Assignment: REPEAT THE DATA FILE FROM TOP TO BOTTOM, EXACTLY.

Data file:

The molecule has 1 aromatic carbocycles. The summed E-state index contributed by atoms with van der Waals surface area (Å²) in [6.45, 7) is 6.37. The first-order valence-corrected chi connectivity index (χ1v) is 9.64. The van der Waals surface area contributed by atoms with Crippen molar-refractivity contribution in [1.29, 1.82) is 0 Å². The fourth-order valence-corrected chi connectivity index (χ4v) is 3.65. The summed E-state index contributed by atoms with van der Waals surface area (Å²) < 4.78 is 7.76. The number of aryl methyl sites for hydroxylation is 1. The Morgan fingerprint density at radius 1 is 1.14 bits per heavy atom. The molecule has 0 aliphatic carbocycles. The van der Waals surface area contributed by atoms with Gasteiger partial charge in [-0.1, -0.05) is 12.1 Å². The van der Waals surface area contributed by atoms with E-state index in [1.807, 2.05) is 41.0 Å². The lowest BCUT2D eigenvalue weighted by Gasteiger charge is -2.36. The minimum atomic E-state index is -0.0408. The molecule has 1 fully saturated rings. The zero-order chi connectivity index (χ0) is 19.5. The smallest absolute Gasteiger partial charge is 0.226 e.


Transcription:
The molecule has 1 aromatic carbocycles. The summed E-state index contributed by atoms with van der Waals surface area (Å²) in [6.45, 7) is 6.37. The first-order valence-corrected chi connectivity index (χ1v) is 9.64. The van der Waals surface area contributed by atoms with Crippen molar-refractivity contribution in [1.29, 1.82) is 0 Å². The fourth-order valence-corrected chi connectivity index (χ4v) is 3.65. The summed E-state index contributed by atoms with van der Waals surface area (Å²) < 4.78 is 7.76. The number of aryl methyl sites for hydroxylation is 1. The Morgan fingerprint density at radius 1 is 1.14 bits per heavy atom. The molecule has 0 aliphatic carbocycles. The van der Waals surface area contributed by atoms with Gasteiger partial charge in [-0.1, -0.05) is 12.1 Å². The van der Waals surface area contributed by atoms with E-state index in [1.807, 2.05) is 41.0 Å². The lowest BCUT2D eigenvalue weighted by Gasteiger charge is -2.36. The minimum atomic E-state index is -0.0408. The molecule has 1 fully saturated rings. The zero-order chi connectivity index (χ0) is 19.5. The smallest absolute Gasteiger partial charge is 0.226 e.